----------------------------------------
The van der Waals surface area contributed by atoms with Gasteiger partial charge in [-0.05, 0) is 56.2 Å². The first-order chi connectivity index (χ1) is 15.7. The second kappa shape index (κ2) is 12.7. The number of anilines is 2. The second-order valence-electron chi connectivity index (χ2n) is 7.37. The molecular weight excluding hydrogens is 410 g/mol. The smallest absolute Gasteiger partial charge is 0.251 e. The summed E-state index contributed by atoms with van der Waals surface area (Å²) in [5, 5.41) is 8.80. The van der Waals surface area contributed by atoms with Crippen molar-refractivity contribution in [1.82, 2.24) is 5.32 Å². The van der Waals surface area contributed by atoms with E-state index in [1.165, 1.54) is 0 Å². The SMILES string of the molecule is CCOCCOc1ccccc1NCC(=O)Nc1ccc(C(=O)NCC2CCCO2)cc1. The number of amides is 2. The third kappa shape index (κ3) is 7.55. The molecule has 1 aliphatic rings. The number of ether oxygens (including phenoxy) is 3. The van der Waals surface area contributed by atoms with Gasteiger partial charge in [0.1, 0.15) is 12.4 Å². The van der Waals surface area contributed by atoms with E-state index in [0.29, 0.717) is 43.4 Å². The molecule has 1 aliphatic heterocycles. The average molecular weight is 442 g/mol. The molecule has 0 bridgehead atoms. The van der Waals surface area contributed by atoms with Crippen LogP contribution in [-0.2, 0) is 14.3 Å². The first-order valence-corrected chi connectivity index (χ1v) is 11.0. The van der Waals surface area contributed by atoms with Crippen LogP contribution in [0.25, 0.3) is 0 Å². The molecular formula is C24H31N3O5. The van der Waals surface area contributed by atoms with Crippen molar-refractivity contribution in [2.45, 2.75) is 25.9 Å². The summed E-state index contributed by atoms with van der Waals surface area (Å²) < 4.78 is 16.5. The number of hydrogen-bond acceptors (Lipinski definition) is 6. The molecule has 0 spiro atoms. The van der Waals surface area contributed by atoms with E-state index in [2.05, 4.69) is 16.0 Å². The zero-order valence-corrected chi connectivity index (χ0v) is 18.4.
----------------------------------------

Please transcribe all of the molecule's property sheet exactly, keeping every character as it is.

The van der Waals surface area contributed by atoms with Gasteiger partial charge in [-0.05, 0) is 56.2 Å². The first-order chi connectivity index (χ1) is 15.7. The second kappa shape index (κ2) is 12.7. The number of anilines is 2. The second-order valence-electron chi connectivity index (χ2n) is 7.37. The molecular weight excluding hydrogens is 410 g/mol. The smallest absolute Gasteiger partial charge is 0.251 e. The summed E-state index contributed by atoms with van der Waals surface area (Å²) in [5, 5.41) is 8.80. The van der Waals surface area contributed by atoms with Crippen molar-refractivity contribution in [1.82, 2.24) is 5.32 Å². The van der Waals surface area contributed by atoms with E-state index in [1.165, 1.54) is 0 Å². The SMILES string of the molecule is CCOCCOc1ccccc1NCC(=O)Nc1ccc(C(=O)NCC2CCCO2)cc1. The number of amides is 2. The third kappa shape index (κ3) is 7.55. The molecule has 1 aliphatic rings. The number of ether oxygens (including phenoxy) is 3. The van der Waals surface area contributed by atoms with Gasteiger partial charge in [0.1, 0.15) is 12.4 Å². The van der Waals surface area contributed by atoms with E-state index in [0.29, 0.717) is 43.4 Å². The molecule has 1 aliphatic heterocycles. The average molecular weight is 442 g/mol. The molecule has 0 bridgehead atoms. The van der Waals surface area contributed by atoms with Crippen LogP contribution in [-0.2, 0) is 14.3 Å². The first-order valence-corrected chi connectivity index (χ1v) is 11.0. The van der Waals surface area contributed by atoms with Crippen LogP contribution in [0.25, 0.3) is 0 Å². The molecular formula is C24H31N3O5. The van der Waals surface area contributed by atoms with Crippen molar-refractivity contribution in [2.45, 2.75) is 25.9 Å². The summed E-state index contributed by atoms with van der Waals surface area (Å²) < 4.78 is 16.5. The number of hydrogen-bond acceptors (Lipinski definition) is 6. The molecule has 0 spiro atoms. The van der Waals surface area contributed by atoms with E-state index in [2.05, 4.69) is 16.0 Å². The zero-order valence-corrected chi connectivity index (χ0v) is 18.4.